WASHINGTON (Reuters) - On Oct. 11, 1991, 14 white men grilled African-American law professor Anita Hill in a packed Senate Judiciary Committee hearing room about her allegations of sexual harassment by then-U.S. Supreme Court nominee Clarence Thomas.
Four days later, Thomas, also African-American, was confirmed in a 52-48 vote to a lifetime seat on the high court by a Democratic-controlled Senate comprised of 98 men and only two women.
On Thursday, 27 years after Hill’s testimony, psychology professor Christine Blasey Ford will find herself in the same hot seat, prepared to testify that U.S. Supreme Court nominee Brett Kavanaugh sexually assaulted her in 1982 when he was 17 years old and she was 15.
Hill was put through a rigorous interrogation by senators - the Washington Post in a recent story portrayed it as “withering skeptical questioning” - and some critics saw a double standard, saying Thomas got a smoother ride.
Joe Biden, the former U.S. vice president who as a senator in 1991 presided over the confirmation hearings, later apologized for how he ran the session with Hill.
Despite bitter, partisan accusations between Republicans and Democrats in the run-up to Thursday’s hearing, Ford likely will face a less confrontational Senate Judiciary Committee in the era of the #MeToo campaign, which has raised Americans’ awareness about sexual assault.
“Our goal is to have a respectful hearing,” Senate Majority Leader Mitch McConnell has said.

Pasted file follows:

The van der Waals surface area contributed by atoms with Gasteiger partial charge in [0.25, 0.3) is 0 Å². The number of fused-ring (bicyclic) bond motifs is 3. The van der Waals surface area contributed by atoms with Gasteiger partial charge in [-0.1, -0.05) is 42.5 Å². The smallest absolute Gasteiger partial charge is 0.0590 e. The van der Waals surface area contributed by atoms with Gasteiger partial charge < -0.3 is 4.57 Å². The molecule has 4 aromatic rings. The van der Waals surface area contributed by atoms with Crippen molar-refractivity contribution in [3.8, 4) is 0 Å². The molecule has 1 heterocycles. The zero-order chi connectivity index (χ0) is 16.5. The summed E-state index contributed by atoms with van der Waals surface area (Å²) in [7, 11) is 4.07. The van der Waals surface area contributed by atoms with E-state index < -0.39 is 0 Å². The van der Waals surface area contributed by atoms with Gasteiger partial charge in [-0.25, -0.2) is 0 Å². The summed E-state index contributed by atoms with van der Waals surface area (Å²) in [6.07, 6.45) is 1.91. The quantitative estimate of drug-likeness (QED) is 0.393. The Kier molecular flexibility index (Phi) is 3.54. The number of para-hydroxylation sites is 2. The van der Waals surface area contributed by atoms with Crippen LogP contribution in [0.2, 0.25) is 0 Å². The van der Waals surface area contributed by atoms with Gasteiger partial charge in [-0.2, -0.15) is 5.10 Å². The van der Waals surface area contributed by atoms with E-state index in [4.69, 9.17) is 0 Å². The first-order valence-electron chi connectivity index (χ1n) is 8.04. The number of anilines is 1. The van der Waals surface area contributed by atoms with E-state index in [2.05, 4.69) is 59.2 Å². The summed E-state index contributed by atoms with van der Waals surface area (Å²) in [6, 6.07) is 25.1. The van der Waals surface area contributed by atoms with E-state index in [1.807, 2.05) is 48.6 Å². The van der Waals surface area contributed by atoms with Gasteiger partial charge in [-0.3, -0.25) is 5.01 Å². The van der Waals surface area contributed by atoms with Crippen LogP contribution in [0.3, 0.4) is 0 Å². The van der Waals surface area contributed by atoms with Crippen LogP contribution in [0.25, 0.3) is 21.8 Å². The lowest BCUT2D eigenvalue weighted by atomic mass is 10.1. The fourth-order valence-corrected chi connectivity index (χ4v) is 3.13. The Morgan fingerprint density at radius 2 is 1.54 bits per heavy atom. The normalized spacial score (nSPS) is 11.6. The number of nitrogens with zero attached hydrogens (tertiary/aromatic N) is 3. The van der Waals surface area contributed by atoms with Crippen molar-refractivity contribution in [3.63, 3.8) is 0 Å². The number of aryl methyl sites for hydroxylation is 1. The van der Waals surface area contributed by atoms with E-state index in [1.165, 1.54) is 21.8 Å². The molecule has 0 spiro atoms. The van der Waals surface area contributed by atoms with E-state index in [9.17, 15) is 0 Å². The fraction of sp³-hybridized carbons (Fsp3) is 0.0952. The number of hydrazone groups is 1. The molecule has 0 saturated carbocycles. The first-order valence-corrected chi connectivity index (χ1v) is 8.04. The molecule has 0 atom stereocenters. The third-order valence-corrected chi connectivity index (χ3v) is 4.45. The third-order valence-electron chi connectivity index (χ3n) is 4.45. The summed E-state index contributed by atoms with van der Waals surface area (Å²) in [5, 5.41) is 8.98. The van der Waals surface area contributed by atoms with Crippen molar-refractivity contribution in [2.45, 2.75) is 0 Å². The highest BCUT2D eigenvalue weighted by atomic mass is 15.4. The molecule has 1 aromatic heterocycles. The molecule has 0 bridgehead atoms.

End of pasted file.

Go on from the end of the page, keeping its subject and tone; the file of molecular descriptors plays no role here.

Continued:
The Republican has ignored Democrats’ demands, however, for a reopening of an FBI investigation of Kavanaugh and testimony from possible witnesses to the alleged misconduct.
And, nearly three decades after the Thomas-Hill confrontation, the Judiciary Committee is still dominated by white males, including all 11 of its Republicans.
Republicans were so cognizant of that imbalance, some Democrats charged, that in an unusual move they hired a female outside counsel to conduct the questioning of Ford on their behalf.
The Democratic side of the committee has diversified since 1991. Four of the 10 Democrats are women, including the senior member, and the group includes two blacks and one Asian-American.
The full Senate is also a somewhat more diverse body than it was in 1991. There are now a record 23 women in the 100-member chamber, with six Republicans among them.
Norman Ornstein, who studies politics and Congress at the American Enterprise Institute in Washington, said the Republicans could suffer a political defeat if Ford proves to be a persuasive witness in the glare of the nationally televised hearing on Thursday.
He said it is unlikely to turn Republican voters into Democrats but could undermine their determination to vote in midterm congressional elections on Nov. 6.
“The impact it could have now and very possibly in the future is a group of people who have voted Republican and voted more regularly will just not vote this time and instead say, ‘maybe next time.’”
Reporting By Richard Cowan; editing by Jonathan Oatis